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Haggs: Boston Bruins’ Family Business Gets Settled In Vegas Win



Credit Bruce Cassidy for winning round one in his first visit with the Boston Bruins after an emotional tribute video, an ovation from the home fans and ultimately a shootout victory in Boston where both hockey teams played well.

But give equal plaudits, attaboys and stick taps to the Boston Bruins players that ostensibly had something to prove in Sunday night’s 3-1 win for the Bruins over the Vegas Golden Knights at T-Mobile Arena, a victory that handed Boston a winning road trip and did exactly that while washing away the bitter aftertaste of a disappointing loss in Arizona a couple of days prior.

“[Coach Jim Montgomery] said [at Saturday’s practice] that we want to win every series against every team this year, and for us to do that, we had to get a regulation win tonight,” said Taylor Hall, following Sunday night’s win in Vegas. “It’s a really good road win and a good way to end our road trip.”

It’s a win that also keeps them ahead of everybody else atop the NHL standings even as they were intent on settling all family business on the Sunset Strip on Sunday night. Because it seemed like all of those in Black and Gold with grievances showed up with something extra for their former head coach, fair or unfair.

Probably the most obvious and notable was Jake DeBrusk, who famously requested a trade last season that was rescinded once Cassidy was fired in Boston. DeBrusk admitted last week prior to the first meeting with Cassidy in Boston that players were “happy with the different feel and vibe” to this year’s team while off to a rollicking 22-4-1 start.

Then on Sunday night he played with physicality, energy and inexhaustible speed that finally turned into the game-winning goal in the third period as the Bruins and Golden Knights battled in another close hockey game. It was a beautiful play where all three forwards touched the puck in the offensive zone and Pavel Zacha, playing some excellent center with David Krejci out of the lineup, lofted a perfect sauce pass of a diving Vegas defender to DeBrusk ready to tap it in at the post.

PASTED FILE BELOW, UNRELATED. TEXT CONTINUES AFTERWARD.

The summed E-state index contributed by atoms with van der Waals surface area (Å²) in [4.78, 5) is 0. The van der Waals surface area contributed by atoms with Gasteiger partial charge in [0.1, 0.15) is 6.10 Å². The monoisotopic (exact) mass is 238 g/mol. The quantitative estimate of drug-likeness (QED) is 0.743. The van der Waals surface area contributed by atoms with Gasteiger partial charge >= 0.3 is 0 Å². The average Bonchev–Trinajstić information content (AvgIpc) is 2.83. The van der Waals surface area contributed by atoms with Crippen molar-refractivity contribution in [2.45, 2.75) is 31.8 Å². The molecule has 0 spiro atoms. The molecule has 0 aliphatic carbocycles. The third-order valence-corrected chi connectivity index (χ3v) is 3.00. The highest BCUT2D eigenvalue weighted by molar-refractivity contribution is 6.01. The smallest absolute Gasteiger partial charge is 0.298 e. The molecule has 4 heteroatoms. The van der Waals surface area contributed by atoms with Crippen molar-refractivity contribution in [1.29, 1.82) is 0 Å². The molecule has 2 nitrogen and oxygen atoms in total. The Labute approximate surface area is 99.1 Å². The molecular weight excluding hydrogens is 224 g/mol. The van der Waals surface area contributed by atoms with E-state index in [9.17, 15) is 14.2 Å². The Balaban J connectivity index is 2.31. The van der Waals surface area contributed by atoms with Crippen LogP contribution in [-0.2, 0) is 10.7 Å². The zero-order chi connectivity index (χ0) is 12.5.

DeBrusk didn’t deny the emotion he was feeling afterward.

“We’re very fortunate. We’ve got a lot of guys that can play different positions. We’ve got some guys that can play all three,” said Montgomery, of putting those three forwards together in the third period when the Boston Bruins needed a goal. “That allows you to see who’s going and put those guys together and hopefully things happen. That did tonight.

“Sometimes, you just get that feel that it’s gonna be a tight game. If you think you have the best players, you should put them together and let them win it for you…when Krejci’s not there, it’s a little easier to make that switch at times. I did it in New York. That line – that was in the back of my mind – of Zacha, Hall, and DeBrusk scored a great goal in New York.”

Once again, a decision by the Boston Bruins coaching staff made on gut instinct and feeling based on how things have played out this season worked out perfectly in the execution. That kind of in-game adjustment has been a new wrinkle that’s worked well with this season’s Boston Bruins group.

It was the end of a strong night where DeBrusk had five shot attempts, a season-high six registered hits and a plus-1 from the game-winner when it was all said and done. The show of emotion from DeBrusk after the puck was in the net kind of gave away just how meaningful it was for the winger against a head coach that he didn’t always see eye-to-eye with over the last five years.